Pfizer’s ambitious plan to take a Phase II study of its BCMA CD3-targeted bispecific antibody elranatamab (PF-06863135) and run it through to an accelerated approval has derailed.

The pharma giant said in a release this morning that they have halted enrollment for their MagnetisMM-3 study after researchers tracked three cases of peripheral neuropathy in the ongoing Phase I. They are now sharing info with the FDA as they explore the red safety flag.

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Cynthia Butitta (L) and Joe Jimenez

Is that an­oth­er IPO in the mak­ing? Ex-No­var­tis CEO Joe Jimenez and a lead Kite play­er take up new posts at an off-the-shelf ri­val to 2 pi­o­neer­ing drugs

Right on the heels of taking on a $160 million crossover round in a likely leap to Nasdaq, Century Therapeutics CEO Lalo Flores is now pushing ahead with the high-profile ex-Novartis chief Joe Jimenez as chairman.

Jimenez’s greatest fame at Novartis was earned for one of its weakest products, as their pioneering personalized CAR-T Kymriah won the honors for the first such drug to make it to the market. Now a host of players, including Century, are barreling in behind the frontrunners with allogeneic rivals that can be created for off-the-shelf use.

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Stéphane Bancel at the Endpoints #JPM20 breakfast panel in San Francisco, January 2020 (Photo: Jeff Rumans, Endpoints News)

Mod­er­na says Covid-19 vac­cine boost­er in­creased im­mune re­sponse against vari­ants of con­cern

About a month after announcing their variant-specific Covid-19 vaccine boosters showed promising results in mice, Moderna says it now has some human data to back it up.

Volunteers given a booster shot about six to eight months after receiving their second dose saw increased antibody levels against SARS-CoV-2 and two variants of concern: B.1.351, which was first identified in South Africa, and P.1, first identified in Brazil, the company said on Wednesday.

FDA ex­tends re­search agree­ment with MIT-li­censed or­gan-on-chip sys­tems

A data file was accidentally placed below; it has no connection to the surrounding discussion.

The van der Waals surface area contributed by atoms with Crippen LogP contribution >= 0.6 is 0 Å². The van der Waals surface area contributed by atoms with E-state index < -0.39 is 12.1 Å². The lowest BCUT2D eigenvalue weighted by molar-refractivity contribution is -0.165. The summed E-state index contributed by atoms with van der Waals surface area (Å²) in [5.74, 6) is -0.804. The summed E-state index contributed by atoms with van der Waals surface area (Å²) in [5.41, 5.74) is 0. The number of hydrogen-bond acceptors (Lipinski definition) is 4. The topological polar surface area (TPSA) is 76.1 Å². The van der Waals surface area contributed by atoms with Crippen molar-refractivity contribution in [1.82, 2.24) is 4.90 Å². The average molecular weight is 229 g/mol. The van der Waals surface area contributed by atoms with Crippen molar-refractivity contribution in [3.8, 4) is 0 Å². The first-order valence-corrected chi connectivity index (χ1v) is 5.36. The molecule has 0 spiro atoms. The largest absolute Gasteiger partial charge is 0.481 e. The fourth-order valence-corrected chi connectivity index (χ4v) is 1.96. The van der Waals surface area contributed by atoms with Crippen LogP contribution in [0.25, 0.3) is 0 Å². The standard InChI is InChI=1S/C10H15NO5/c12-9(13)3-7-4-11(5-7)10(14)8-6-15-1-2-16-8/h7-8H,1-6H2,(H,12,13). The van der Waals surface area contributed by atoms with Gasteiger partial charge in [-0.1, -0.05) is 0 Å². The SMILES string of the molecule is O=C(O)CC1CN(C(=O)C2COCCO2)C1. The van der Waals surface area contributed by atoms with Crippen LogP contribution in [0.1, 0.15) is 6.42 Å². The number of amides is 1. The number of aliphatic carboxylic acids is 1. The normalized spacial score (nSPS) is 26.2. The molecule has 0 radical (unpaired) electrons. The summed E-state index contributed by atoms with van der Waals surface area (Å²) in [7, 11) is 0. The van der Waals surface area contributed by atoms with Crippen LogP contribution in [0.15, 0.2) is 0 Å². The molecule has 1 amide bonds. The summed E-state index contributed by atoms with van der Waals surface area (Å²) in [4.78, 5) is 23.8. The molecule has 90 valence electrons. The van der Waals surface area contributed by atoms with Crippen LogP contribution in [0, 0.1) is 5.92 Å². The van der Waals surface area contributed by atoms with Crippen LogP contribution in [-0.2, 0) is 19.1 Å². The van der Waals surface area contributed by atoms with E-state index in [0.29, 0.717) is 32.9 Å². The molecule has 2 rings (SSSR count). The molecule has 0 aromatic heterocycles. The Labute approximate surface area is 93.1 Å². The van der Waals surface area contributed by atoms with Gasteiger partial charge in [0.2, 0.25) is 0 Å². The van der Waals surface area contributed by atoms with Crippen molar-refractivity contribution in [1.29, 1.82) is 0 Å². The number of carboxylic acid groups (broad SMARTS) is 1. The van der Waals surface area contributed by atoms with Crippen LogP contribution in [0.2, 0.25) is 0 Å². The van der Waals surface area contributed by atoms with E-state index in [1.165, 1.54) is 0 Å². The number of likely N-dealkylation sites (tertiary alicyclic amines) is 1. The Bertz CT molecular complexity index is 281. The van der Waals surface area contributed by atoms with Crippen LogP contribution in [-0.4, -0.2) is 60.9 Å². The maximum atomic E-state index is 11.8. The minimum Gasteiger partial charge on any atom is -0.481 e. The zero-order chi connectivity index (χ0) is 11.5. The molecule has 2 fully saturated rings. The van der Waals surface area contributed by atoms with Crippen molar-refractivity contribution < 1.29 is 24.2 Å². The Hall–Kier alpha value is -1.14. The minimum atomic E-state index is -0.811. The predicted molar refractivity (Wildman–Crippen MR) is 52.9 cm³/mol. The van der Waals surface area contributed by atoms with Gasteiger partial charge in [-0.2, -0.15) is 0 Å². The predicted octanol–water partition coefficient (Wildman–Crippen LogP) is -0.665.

The FDA on Wednesday extended its four-year agreement with CN Bio, a developer of single- and multi-organ-on-chip systems used for drug discovery, for another three years.

CN Bio said the scope of the research performed by the FDA’s Center for Drug Evaluation and Research has expanded to include the exploration of the company’s lung-on-a-chip system to help with the agency’s evaluation of inhaled drugs, in addition to the agency’s work on its liver model.

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In quest to meet user fee goals, FDA’s per­for­mance con­tin­ues down­ward trend

A recent update to the FDA’s running tally of how it’s meeting its user fee-related performance goals during the pandemic shows an agency that is not out of the woods yet.

The latest numbers reveal that for a second straight quarter in 2021, the FDA has met its user fee goal dates for 93% of original new drug applications, which compares with 94% and 98% for the previous two quarters in 2020, respectively.

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Joe Wiley, Amryt CEO

A biotech with a yen for pricey rare dis­ease drugs — and bar­gain base­ment shop­ping — adopts an­oth­er or­phan in lat­est M&A pact

After making it through a long, painful haul to get past a CRL and on to an FDA approval last summer, little Chiasma has found a buyer.

Amryt $AMYT, a company known for its appetite for acquiring expensive drugs for rare diseases at bargain prices, snagged Chiasma and its acromegaly drug Mycapssa (octreotide) capsules in an all-stock deal — with an exchange of 0.396 shares of Amryt for every share of Chiasma.

Ngozi Okonjo-Iweala, Director general of WTO (AP Photo/Keystone/Alessandro Della Bella)

Opin­ion: Waiv­ing Covid-19 vac­cine IP could save lives, but where is the man­u­fac­tur­ing ca­pac­i­ty?

Droves of House Democrats in Washington and members of the European Parliament have now glommed onto a major push by India and South Africa at the WTO to abolish all IP around Covid-19 vaccines.

At first blush, waiving this IP sounds like an easy win: More Covid-19 vaccines made locally for more people means more lives saved. Simple enough, especially as low-income countries have received just a tiny fraction of the world’s vaccine allotment so far.